Questions are being asked globally about the long-term stability of grape phylloxera resistance in commercial rootstocks. That’s why the work of the CSIRO Rootstock Breeding program, led by Harley Smith, has caught the attention of the biosecurity world.
The program is utilising next generation genetic and molecular tools for developing new rootstocks with long-term resistance to phylloxera, as well as root knot nematode, using DNA marker-assisted selection1.
Given that phylloxera is the major endemic biosecurity threat to the Australian wine industry, the use of resistant and/or tolerant rootstocks is an essential vineyard management tool for safeguarding vineyards from this devastating insect pest1.
Phylloxera can feed on both the roots and leaves of Vitis species depending on the genotype of the host and insect2. Root-feeding phylloxera cause the most economic damage to Vitis vinifera and are therefore the greatest group of concern in Australia, given that approximately 70% of vines are planted on own roots nationally.
On Vitis vinifera, these phylloxera strains feed on mature roots, resulting in swellings called tuberosities, which ultimately lead to vine death. Phylloxera feeding can also occur on young feeder roots, resulting in the formation of characteristic nodosities. These nodosities alone may affect the vigour and longevity of the vine, but rarely result in plant death3. Their presence on resistant rootstocks has been widely reported and, importantly for Australia, can lead to spread to highly susceptible own-rooted vines.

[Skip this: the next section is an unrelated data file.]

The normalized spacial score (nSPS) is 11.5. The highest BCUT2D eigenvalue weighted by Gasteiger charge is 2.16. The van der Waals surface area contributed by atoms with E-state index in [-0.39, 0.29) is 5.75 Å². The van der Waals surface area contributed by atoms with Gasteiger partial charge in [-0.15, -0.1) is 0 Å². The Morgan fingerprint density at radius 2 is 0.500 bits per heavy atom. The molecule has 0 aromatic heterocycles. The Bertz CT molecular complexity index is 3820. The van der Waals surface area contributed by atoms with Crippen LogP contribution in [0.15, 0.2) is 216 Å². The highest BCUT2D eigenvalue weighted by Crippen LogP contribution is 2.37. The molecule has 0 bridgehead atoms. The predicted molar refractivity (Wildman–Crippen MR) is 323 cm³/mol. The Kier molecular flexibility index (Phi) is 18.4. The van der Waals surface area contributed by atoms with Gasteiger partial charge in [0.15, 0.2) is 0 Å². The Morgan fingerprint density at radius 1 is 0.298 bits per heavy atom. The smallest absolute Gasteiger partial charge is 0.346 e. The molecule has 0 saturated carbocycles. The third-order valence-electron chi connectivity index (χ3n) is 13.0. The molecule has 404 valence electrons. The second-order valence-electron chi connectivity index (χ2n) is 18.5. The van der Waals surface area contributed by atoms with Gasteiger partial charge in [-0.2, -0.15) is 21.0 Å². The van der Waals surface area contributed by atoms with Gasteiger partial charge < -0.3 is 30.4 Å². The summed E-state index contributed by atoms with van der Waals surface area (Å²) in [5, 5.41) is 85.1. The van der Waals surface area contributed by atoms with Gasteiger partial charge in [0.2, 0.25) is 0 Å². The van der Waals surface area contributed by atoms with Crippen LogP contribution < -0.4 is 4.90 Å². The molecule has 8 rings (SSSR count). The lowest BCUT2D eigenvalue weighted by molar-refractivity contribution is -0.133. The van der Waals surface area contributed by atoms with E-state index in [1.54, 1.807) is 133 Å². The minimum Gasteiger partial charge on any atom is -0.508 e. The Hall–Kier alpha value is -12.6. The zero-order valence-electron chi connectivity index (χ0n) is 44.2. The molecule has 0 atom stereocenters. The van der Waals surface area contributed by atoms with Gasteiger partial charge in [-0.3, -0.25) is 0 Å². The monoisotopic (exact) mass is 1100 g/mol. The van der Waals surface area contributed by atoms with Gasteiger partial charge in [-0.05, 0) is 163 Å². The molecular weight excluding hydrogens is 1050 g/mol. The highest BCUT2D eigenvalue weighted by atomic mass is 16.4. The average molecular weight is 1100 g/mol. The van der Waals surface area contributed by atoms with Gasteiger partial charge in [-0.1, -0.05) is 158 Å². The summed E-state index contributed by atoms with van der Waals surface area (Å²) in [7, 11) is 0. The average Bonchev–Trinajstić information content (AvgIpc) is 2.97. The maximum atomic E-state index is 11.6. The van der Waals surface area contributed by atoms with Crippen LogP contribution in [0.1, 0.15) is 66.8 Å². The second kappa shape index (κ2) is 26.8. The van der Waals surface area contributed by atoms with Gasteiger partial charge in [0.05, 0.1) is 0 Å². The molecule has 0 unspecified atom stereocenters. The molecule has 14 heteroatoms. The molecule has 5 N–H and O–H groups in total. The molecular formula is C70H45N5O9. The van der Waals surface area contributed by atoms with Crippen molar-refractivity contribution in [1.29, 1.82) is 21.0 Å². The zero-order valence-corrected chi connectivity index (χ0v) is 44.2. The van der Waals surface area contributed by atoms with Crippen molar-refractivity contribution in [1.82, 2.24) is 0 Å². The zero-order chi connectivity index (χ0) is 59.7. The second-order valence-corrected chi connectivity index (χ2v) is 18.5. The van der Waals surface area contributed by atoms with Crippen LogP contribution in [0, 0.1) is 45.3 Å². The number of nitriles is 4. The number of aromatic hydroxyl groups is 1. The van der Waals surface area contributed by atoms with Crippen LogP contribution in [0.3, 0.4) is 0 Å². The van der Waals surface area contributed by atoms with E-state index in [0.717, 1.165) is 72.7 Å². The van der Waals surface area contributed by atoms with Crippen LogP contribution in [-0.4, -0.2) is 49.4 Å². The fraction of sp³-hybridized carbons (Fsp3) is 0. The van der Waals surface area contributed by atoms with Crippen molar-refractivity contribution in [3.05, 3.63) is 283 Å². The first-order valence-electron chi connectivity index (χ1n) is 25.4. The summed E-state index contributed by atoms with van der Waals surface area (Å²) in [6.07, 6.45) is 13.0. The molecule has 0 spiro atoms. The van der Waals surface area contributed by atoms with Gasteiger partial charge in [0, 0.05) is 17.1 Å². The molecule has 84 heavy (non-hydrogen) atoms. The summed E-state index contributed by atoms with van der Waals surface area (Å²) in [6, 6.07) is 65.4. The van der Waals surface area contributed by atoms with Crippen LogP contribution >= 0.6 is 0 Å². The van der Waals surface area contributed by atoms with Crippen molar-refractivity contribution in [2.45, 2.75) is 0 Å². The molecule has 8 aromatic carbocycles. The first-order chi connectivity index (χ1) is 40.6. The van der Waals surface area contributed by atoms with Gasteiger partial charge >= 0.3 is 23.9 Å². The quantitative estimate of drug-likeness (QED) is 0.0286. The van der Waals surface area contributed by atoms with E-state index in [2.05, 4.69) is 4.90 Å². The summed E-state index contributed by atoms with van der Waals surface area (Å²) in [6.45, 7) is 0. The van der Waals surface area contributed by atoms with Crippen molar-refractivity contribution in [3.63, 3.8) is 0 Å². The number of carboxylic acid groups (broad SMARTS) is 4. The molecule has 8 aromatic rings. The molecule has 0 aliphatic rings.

“Studies have shown that in Europe and California, there is a grape phylloxera strain that appears highly adapted to feeding on rootstocks with Vitis riparia parentage4,5,6,7,“ Harley said.
“While it’s not clear if a similar strain exists in Australia, studies in Europe and California infer that phylloxera is evolving and becoming better adapted to Vitis riparia rootstocks, which includes Teleki 5C, SO4 and 101-14. In these cases, a high level of feeding on young roots produces numerous nodosities rather than tuberosities, which appears to reduce root function and vine performance under abiotic stresses.”
Rootstocks currently used in commercial vineyard production are derived from North American Vitis species that have co-evolved with phylloxera and, as a result, they typically display varying levels of resistance to this insect pest1. This resistance is based on the ability of these rootstocks to prevent the development of vine killing tuberosities6. However, these rootstocks are derived from a limited number of Vitis riparia, Vitis rupestris and Vitis berlandieri selections6. This low genetic diversity is being recognised as a concern, as the source of phylloxera resistance in these rootstocks is likely similar. The ability of these rootstocks to combat a changing climate and pest pressure is now being questioned4, given a breakdown in this resistance would severely limit the options for replanting of infested vineyards.
“In the natural world, as pests evolve and climate changes, vineyard management tools must be continually modified,” Harley said.
The CSIRO Rootstock Breeding program is selecting phylloxera and root knot nematode resistance traits from the wild North American grape species including Vitis cinerea8,9 to further increase the genetic diversity of commercial rootstocks.